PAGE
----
Grupo Mania is a group from Mexico, categorized as part of the genre’s Latin American scene. They’re known for their fusion and eclectic musical style that includes rancheras and cumbias with hip-hop beats and electronica sounds. Their most popular singles include “Bésame Mucho”, “La Bamba” and “The Monster”.

The “banchy serrano y su esposa” is a Spanish singer who was born in Madrid, Spain. He has released many albums and singles. His most popular song is “Maldita sea”.

Grupo Mana was one of the most popular merengue groups of the 1990s, reaching the top of the charts during the style’s peak in the mid-’90s. Even as their star power faded over time, they continued to produce albums for their core fan base and were nominated for Latin Grammys on a regular basis. Grupo Mana (also GrupoMana or Grupomana) was founded in 1993 in Puerto Rico by three brothers — Héctor (called Banchy), Edwin, and Oscar Serrano — and Alfred Cotto. Banchy had previously played in bands headed by Willie Berros and Leny Pérez, while Oscar had previously played in Grupo Uno, which was also led by Pérez.

A Bombazo...Si! The Serrano brothers made their music debut with A Bombazo…Si!, billed as Grupo Mana. The record did well in Puerto Rico, owing to a lot of radio exposure, and the band was off to a good start. At this time, one of the brothers, Edwin, was replaced by Elvis Crespo, who, like Banchy, had previously worked with Berros and Pérez in bands, and the trio recorded Explotó el Bombazo (1994), which went on to sell over 50,000 copies. While this was a significant achievement for an independently published record, Grupo Mana’s following album, Dance Mana (1995), sold twice as many copies. Furthermore, the album contained their greatest success yet, “Como Me Haces Falta,” and the trio received a Tambora de Oro award for the third year in a row. As a result, Sony Discos approached the lads, and they decided to join the label’s Sony Tropical division.

Está de Moda Grupo Mana’s debut album for Sony, Está de Moda (1996), had a more commercial approach. Está de Moda produced many singles (“La Condena,” “A Que Te Pego Mi Mana,” “Linda Eh,” “Deja Que la Gente Diga”), topped the Tropical/Salsa album chart, and entered the Top Ten of the Top Latin Albums. Grupo Mana recorded Alto Honor (1997) as a trio when Crespo departed to pursue a solo career. The album didn’t have the same level of popularity as Está de Moda, but it was nonetheless a smash, with many singles (“Me Miras y Te Miro,” “Corazoncito,” “Que Loco,” “Mrala”) and a return to the Top Ten of the Latin Albums list. Reynaldo Santiago (aka El Chino), a former member of rival merengue group Zona Roja, filled the void left by Crespo’s departure on the follow-up, The Dynasty (1998). The Dynasty was nominated for Best Merengue Album at that year’s Latin Grammy award ceremony, and “Como Baila,” “Nia Bonita,” “Voy a Ganar Su Amor,” and “Magia” all charted.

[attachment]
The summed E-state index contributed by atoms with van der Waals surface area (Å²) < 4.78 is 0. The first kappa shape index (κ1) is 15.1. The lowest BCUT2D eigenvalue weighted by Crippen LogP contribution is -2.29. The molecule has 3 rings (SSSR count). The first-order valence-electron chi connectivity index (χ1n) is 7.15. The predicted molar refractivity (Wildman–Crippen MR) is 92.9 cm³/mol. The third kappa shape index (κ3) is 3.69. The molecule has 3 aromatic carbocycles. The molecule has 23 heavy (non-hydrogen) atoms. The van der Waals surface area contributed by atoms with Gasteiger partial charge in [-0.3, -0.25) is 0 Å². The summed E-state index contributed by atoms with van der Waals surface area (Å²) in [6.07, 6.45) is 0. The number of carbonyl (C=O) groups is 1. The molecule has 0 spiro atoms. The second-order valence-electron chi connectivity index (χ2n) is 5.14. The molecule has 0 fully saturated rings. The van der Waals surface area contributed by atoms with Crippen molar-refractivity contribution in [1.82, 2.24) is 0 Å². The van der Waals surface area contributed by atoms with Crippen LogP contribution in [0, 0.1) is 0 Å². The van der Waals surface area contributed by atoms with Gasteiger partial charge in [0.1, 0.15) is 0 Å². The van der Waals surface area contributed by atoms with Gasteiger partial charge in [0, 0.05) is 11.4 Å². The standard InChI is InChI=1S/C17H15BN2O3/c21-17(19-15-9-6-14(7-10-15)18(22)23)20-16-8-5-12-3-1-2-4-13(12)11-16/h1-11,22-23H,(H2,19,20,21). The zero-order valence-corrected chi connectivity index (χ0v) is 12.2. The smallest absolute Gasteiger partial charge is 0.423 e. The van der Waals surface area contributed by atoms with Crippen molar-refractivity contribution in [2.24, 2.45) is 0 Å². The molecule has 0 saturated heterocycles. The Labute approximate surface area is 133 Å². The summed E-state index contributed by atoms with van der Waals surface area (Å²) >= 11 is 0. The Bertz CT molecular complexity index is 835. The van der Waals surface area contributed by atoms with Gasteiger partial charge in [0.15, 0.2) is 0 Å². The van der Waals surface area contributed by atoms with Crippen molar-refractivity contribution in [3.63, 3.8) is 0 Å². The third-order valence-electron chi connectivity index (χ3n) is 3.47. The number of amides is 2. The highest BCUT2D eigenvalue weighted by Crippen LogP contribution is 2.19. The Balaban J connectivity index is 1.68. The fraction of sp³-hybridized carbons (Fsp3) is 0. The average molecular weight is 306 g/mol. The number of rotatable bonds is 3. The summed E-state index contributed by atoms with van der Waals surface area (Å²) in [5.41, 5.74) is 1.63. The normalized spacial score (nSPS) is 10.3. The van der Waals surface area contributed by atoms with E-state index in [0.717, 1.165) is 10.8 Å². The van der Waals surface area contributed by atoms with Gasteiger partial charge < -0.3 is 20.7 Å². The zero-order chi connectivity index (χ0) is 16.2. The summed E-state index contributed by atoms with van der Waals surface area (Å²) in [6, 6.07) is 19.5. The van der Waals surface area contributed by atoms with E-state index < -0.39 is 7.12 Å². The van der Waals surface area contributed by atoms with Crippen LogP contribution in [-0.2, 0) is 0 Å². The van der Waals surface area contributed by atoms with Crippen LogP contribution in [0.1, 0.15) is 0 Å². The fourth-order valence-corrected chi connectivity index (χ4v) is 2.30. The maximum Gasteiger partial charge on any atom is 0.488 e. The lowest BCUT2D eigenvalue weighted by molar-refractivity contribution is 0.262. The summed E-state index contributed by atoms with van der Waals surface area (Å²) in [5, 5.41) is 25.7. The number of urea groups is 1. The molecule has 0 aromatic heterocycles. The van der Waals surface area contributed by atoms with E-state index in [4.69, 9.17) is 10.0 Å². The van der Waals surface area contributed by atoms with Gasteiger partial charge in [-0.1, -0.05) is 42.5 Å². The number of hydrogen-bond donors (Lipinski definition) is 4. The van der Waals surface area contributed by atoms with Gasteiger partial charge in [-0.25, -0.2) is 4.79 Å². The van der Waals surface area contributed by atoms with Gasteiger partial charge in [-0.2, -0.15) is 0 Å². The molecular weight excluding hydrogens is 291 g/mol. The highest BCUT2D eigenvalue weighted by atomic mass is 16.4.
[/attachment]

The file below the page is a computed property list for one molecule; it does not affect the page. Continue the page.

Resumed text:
Masters of the Stage Grupo Mana only released one more album for Sony Discos, Masters of the Stage (1999), before signing with Universal Latino and releasing Grupomana 2050 (2001), their first Latin Grammy-winning album. During this period of transition, Sony shamelessly flooded the market with a bewildering array of compilations — 20th Anniversary (1999), Baila Mi Mana…Lo Mejor! (2000), Mana Mixes (2000), Oro Merenguero (2000), Bombazos (2001), Colección de Oro (2002), 22 Ultimate Hits (2002), 15 Exitos (2002), Remixes (2002), and subsequently more — clearly milking the group for all it

Latino Regardless, Grupo Mana continued their recording career. Following Grupomana 2050, they released many more albums for Universal, starting with Latino (2002), which was their first Grammy nomination. During these latter years, Grupo Mana’s membership shifted, with Banchy and Oscar being the sole constants. Following their departures, Cotto and Santiago formed Grupo Stars, a competing, though less popular, merengue trio that also included Gabby Kenton. Despite frequent Grammy nominations, Grupo Mana’s fan base started to decline in the 2000s. Grupo Mana went to the depths of re-recording an album’s worth of Sony-era songs for release, Re-Haciendo la Historia: Los Exitos!, in the middle of the decade (2006).

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